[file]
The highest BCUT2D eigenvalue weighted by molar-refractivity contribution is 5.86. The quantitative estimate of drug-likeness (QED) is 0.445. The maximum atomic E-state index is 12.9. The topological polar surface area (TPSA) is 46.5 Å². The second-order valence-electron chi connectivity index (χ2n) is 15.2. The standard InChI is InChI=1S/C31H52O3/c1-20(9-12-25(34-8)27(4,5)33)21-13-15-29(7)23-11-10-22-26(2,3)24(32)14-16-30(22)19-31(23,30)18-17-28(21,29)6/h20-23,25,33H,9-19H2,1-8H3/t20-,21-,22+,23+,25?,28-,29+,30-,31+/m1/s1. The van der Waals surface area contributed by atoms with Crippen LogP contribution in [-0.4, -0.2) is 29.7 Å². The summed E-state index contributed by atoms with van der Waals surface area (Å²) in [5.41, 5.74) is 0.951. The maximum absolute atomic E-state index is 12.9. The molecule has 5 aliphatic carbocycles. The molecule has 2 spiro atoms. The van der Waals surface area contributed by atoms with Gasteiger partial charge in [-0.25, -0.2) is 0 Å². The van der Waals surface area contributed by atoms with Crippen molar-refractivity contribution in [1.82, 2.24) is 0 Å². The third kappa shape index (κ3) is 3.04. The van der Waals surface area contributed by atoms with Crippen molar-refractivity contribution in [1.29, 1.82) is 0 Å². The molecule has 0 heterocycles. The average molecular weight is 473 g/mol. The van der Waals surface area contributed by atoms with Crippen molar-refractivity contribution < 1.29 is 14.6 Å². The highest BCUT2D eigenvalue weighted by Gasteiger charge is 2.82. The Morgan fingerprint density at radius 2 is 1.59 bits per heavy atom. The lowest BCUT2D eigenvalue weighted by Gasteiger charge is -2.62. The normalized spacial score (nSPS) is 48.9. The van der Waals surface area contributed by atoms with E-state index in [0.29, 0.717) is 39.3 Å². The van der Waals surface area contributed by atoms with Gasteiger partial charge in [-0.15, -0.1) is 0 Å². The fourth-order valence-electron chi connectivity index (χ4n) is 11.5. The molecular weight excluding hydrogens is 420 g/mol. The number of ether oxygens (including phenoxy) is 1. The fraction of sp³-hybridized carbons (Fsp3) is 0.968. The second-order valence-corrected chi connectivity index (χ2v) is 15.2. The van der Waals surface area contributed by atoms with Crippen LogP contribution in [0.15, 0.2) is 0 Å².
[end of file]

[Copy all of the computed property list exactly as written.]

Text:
The highest BCUT2D eigenvalue weighted by molar-refractivity contribution is 5.86. The quantitative estimate of drug-likeness (QED) is 0.445. The maximum atomic E-state index is 12.9. The topological polar surface area (TPSA) is 46.5 Å². The second-order valence-electron chi connectivity index (χ2n) is 15.2. The standard InChI is InChI=1S/C31H52O3/c1-20(9-12-25(34-8)27(4,5)33)21-13-15-29(7)23-11-10-22-26(2,3)24(32)14-16-30(22)19-31(23,30)18-17-28(21,29)6/h20-23,25,33H,9-19H2,1-8H3/t20-,21-,22+,23+,25?,28-,29+,30-,31+/m1/s1. The van der Waals surface area contributed by atoms with Crippen LogP contribution in [-0.4, -0.2) is 29.7 Å². The summed E-state index contributed by atoms with van der Waals surface area (Å²) in [5.41, 5.74) is 0.951. The maximum absolute atomic E-state index is 12.9. The molecule has 5 aliphatic carbocycles. The molecule has 2 spiro atoms. The van der Waals surface area contributed by atoms with Gasteiger partial charge in [-0.25, -0.2) is 0 Å². The van der Waals surface area contributed by atoms with Crippen molar-refractivity contribution in [1.82, 2.24) is 0 Å². The third kappa shape index (κ3) is 3.04. The van der Waals surface area contributed by atoms with Crippen molar-refractivity contribution in [1.29, 1.82) is 0 Å². The molecule has 0 heterocycles. The average molecular weight is 473 g/mol. The van der Waals surface area contributed by atoms with Crippen molar-refractivity contribution < 1.29 is 14.6 Å². The highest BCUT2D eigenvalue weighted by Gasteiger charge is 2.82. The Morgan fingerprint density at radius 2 is 1.59 bits per heavy atom. The lowest BCUT2D eigenvalue weighted by Gasteiger charge is -2.62. The normalized spacial score (nSPS) is 48.9. The van der Waals surface area contributed by atoms with E-state index in [0.29, 0.717) is 39.3 Å². The van der Waals surface area contributed by atoms with Gasteiger partial charge in [-0.15, -0.1) is 0 Å². The fourth-order valence-electron chi connectivity index (χ4n) is 11.5. The molecular weight excluding hydrogens is 420 g/mol. The number of ether oxygens (including phenoxy) is 1. The fraction of sp³-hybridized carbons (Fsp3) is 0.968. The second-order valence-corrected chi connectivity index (χ2v) is 15.2. The van der Waals surface area contributed by atoms with Crippen LogP contribution in [0.15, 0.2) is 0 Å².